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Fractions with too much friction; Genome-wide SNPs in the spiny lobster Panulirus homarus reveal a hybrid origin for the subspecies
  • Ahmad Farhadi,
  • A Jeffs,
  • Shane Lavery
Ahmad Farhadi
Shiraz University

Corresponding Author:[email protected]

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Shane Lavery
University of Auckland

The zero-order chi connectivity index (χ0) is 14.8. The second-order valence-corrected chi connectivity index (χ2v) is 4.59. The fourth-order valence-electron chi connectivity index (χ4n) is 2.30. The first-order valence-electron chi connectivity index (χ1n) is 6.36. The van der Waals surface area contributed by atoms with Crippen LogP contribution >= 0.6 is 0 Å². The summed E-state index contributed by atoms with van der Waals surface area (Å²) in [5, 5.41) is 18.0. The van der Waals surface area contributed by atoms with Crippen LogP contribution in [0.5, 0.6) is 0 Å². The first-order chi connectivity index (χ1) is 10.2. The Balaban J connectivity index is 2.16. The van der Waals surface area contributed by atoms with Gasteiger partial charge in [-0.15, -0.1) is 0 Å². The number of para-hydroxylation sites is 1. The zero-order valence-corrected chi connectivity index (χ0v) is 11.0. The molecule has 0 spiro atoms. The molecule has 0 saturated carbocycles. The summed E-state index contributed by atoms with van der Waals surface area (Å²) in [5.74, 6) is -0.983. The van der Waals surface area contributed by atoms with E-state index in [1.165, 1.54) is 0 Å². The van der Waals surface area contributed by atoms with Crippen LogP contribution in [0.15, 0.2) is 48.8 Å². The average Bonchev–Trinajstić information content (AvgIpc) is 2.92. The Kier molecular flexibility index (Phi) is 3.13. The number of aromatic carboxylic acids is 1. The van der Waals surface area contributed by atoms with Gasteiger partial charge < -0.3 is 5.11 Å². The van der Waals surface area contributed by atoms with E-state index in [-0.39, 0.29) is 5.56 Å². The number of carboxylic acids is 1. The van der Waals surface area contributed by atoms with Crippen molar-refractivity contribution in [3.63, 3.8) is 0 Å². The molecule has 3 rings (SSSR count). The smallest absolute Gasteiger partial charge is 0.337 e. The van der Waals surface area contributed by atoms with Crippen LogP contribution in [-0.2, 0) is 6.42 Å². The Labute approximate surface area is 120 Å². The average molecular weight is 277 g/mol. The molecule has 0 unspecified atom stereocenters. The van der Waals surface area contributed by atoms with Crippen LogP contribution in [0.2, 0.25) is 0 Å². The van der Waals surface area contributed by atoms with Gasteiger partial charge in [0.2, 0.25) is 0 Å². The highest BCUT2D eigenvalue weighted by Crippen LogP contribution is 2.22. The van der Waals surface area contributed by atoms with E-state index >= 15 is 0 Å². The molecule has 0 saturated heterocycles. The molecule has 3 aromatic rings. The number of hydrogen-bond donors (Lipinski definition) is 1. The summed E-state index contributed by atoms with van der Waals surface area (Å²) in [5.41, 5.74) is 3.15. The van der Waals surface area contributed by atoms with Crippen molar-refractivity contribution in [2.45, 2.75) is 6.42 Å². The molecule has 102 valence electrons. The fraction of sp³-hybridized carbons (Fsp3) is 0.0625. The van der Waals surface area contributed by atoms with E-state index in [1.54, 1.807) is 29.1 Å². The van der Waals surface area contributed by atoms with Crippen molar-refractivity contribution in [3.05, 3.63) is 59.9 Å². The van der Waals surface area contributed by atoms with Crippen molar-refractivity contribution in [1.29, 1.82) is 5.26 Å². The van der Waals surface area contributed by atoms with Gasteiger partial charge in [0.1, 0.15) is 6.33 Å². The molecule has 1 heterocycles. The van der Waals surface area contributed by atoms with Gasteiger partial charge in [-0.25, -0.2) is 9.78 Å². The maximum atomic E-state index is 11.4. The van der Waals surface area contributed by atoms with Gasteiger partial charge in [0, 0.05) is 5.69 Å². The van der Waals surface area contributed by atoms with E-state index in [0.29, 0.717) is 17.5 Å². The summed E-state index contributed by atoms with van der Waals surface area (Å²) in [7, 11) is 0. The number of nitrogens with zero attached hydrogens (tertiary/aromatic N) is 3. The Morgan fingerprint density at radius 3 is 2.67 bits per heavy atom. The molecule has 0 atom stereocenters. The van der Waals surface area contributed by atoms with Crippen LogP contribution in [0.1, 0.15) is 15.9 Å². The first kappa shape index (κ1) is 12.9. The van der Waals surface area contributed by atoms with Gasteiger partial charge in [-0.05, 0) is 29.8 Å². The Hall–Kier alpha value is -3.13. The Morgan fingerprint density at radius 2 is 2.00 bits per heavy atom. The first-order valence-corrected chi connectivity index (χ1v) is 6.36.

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Evolutionary divergence and speciation often occur at a slower rate in the marine realm due to the higher potential for long-distance reproductive interaction through larval dispersal. One common evolutionary pattern in the Indo-Pacific, is divergence of populations and species at the peripheries of widely-distributed organisms. However, the evolutionary and demographic histories of such divergence are yet to be well understood. Here we address these issues by coupling genome-wide SNP data with mitochondrial DNA sequences to test the patterns of genetic divergence and possible secondary contact among geographically distant populations of the highly valuable spiny lobster Panulirus homarus species complex, distributed widely through the Indo-Pacific, from South Africa to the Marquesas Islands. After stringent filtering, 2020 SNPs were used for population genetic and demographic analyses, revealing strong regional structure (FST = 0.148, P<0001), superficially in accordance with previous analyses. However, detailed demographic analyses supported a much more complex evolutionary history of these populations, including a hybrid origin of a North-West Indian Ocean (NWIO) population, which has previously been discriminated morphologically, but not genetically. The best-supported demographic models suggested that the current genetic relationships among populations were due to a complex series of past divergences followed by asymmetric migration in more recent times. Overall, this study suggests that alternating periods of marine divergence and gene flow have driven the current genetic patterns observed in this lobster and may help explain the observed wider patterns of marine species diversity in the Indo-Pacific.